“The congolene just felt warm when Shorty started combing it in. But then my head caught fire. I gritted my teeth and tried to pull the sides of the kitchen table together. The comb felt as if it was raking my skin off. My eyes watered, my nose was running. I couldn’t stand it any longer; I bolted to the washbasin” (Malcolm X, 1973).
Sneak Peak of Part 2: Black Hair Politics & Economics:
Although the various ways that Black people style and wear their hair should be uplifted and celebrated, in many academic, professional and social spaces, it is considered unpresentable and unkept. Many Black people deal with the prioritization of European standards over Black cultural staples. Today and in the past Black people have faced denial of access in academic and cultural spaces, including music halls, galleries, theaters, museums and clubs. Black people have also grappled with denial of job and academic opportunities because of their afrocentric hair styles.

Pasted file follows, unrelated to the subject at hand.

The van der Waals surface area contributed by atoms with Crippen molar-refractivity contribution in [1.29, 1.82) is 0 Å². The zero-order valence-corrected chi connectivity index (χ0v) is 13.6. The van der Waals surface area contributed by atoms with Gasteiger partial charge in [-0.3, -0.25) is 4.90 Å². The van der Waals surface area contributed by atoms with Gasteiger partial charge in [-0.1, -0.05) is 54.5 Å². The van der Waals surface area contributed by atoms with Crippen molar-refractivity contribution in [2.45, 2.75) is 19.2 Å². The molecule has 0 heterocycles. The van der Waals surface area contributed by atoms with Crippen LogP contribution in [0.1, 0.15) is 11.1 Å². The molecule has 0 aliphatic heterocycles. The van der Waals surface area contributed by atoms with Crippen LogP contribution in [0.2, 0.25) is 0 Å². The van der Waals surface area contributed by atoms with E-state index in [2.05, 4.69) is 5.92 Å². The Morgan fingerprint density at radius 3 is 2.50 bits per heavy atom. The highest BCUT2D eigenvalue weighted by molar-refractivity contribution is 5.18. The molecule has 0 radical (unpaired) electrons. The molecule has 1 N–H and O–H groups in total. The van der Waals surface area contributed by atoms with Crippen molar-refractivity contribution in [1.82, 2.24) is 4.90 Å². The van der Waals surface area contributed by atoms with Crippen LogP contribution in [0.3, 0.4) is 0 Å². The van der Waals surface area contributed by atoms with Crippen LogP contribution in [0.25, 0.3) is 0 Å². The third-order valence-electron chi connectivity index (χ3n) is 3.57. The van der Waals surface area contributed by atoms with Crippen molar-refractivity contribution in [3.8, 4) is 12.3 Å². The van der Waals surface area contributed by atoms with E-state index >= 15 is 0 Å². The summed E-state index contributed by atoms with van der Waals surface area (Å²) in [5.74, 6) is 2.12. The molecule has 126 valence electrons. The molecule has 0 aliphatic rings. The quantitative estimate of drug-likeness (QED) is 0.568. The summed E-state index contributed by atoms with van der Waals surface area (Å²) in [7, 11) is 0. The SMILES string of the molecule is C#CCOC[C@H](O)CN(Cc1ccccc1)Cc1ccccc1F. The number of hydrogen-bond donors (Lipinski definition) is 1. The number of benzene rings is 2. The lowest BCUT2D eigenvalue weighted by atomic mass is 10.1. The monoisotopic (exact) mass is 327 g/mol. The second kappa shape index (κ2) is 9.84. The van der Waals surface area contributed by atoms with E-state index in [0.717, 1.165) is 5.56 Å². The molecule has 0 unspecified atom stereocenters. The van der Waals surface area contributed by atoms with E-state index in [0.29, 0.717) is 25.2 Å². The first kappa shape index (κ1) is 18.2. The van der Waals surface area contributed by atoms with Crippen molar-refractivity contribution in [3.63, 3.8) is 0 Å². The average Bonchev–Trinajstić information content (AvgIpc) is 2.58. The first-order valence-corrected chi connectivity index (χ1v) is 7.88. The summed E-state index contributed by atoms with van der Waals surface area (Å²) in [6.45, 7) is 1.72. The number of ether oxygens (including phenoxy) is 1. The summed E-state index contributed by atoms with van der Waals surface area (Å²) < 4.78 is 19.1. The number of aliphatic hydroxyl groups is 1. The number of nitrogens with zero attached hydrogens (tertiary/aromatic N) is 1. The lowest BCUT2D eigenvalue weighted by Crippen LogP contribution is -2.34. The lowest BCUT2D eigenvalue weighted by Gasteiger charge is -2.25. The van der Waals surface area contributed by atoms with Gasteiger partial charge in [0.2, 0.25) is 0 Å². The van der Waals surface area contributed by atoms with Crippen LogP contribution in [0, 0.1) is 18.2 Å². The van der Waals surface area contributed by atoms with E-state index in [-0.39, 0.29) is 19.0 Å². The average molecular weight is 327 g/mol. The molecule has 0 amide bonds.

Byrd, A. D., & Tharps, L. L. (2014). Hair story: untangling the roots of Black hair in America. St. Martin's Press.
Dash, P. (2006). Black hair culture, politics and change. International Journal of Inclusive Education, 10(1), 27–37. https://doi.org/10.1080/13603110500173183
Arogundade, B. (2001). Black Beauty. Editions du Collectionneur.
Griffin , C. (2019, July 3). How natural black hair at work became a civil rights issue ... https://daily.jstor.org/how-natural-black-hair-at-work-became-a-civil-rights-issue/.
Congdon-Martin, D. (1990). Images in Black: 150 years of Black collectibles. Schiffer Pub.
X., M., & Haley, A. (1973). The autobiography of Malcolm X: with the assistance of Alex Haley. Ballantine Books.